South Bend Joe Kernan has been the Mayor of South Bend, and the Governor of Indiana, and today he played the role of a diplomat.
Kernan today called upon the current city council to get its act together. “I got sent over the edge a couple of weeks ago and have been thinking of ways we might be able to impact what I see as a very serious problem,” Kernan said at a morning news conference.
And just what sent Kernan ‘over the edge?’ “The much discussed Facebook posting,” he said, “And then the council went through an excruciating process to figure out what if any kind of being held accountable should be and came up empty.”
Days later, Kernan was disappointed when another citizen filed a complaint over a controversial retweet on the part of Councilman Henry Davis, Jr. “Of language that was so far out of bounds and unconscionable to lay that out in front of the men and women and particularly children in our community,” said Kernan. “Is, I think, a violation of the responsibilities that an elected official takes.”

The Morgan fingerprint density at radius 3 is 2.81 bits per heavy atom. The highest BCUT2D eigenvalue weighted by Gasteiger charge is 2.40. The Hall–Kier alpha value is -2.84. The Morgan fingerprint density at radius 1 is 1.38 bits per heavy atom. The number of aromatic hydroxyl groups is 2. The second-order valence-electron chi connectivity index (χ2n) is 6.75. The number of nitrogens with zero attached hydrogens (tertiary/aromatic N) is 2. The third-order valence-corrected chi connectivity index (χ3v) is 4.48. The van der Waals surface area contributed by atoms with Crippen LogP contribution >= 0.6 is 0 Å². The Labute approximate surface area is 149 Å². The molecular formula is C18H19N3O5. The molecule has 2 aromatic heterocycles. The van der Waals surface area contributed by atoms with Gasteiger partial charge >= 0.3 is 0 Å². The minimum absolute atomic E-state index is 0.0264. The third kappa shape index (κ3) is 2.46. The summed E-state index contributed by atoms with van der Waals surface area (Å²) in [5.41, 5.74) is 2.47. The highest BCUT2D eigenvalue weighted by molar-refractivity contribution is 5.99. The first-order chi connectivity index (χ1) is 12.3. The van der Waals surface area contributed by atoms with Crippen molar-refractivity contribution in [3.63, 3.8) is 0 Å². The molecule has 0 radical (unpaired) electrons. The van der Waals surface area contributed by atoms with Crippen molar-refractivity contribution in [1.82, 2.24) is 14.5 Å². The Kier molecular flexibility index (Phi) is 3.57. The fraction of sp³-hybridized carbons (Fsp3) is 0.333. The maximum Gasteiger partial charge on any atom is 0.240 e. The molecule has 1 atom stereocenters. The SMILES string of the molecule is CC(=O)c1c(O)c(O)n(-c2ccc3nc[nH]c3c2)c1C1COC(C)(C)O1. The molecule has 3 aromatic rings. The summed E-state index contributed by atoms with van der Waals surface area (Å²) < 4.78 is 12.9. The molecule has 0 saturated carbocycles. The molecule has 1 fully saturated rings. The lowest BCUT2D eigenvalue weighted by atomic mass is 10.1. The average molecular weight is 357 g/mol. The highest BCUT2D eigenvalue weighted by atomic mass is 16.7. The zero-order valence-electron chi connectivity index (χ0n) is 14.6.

Kernan wasn’t alone in expressing his frustrations. As he spoke at a Wednesday morning news conference he was flanked by former South Bend Mayor Stephen Luecke, and two former members of the city council. “The image that we're presenting to the community is not the one that South Bend deserves,” said Luecke.
While Luecke realizes not all was rosy on the council during his terms in office, at least it wasn’t Roseland. “It’s been embarrassing to have the South Bend council compared to town council up the road.”
Former Councilwoman Ann Puzello fears that what happens in South Bend doesn’t necessarily stay in South Bend. “And so when we’re talking about business, and all sorts of things, and just respect in general, we don’t want to be the laughing stock of the State of Indiana.”
Current Council President Oliver Davis wasn’t laughing as he listened to the criticism. “But the fact that he's the former governor and everything else we respect him, we respect his jersey in the hall of fame and those in the hall of fame need to stay in the hall of fame,” said Davis. “Because they don’t understand what the issues are today.”
While Kernan has kept a low political profile since leaving the governor’s office, he chose to make a public statement now fearing that the only other opportunity for change would come during the 2015 city elections.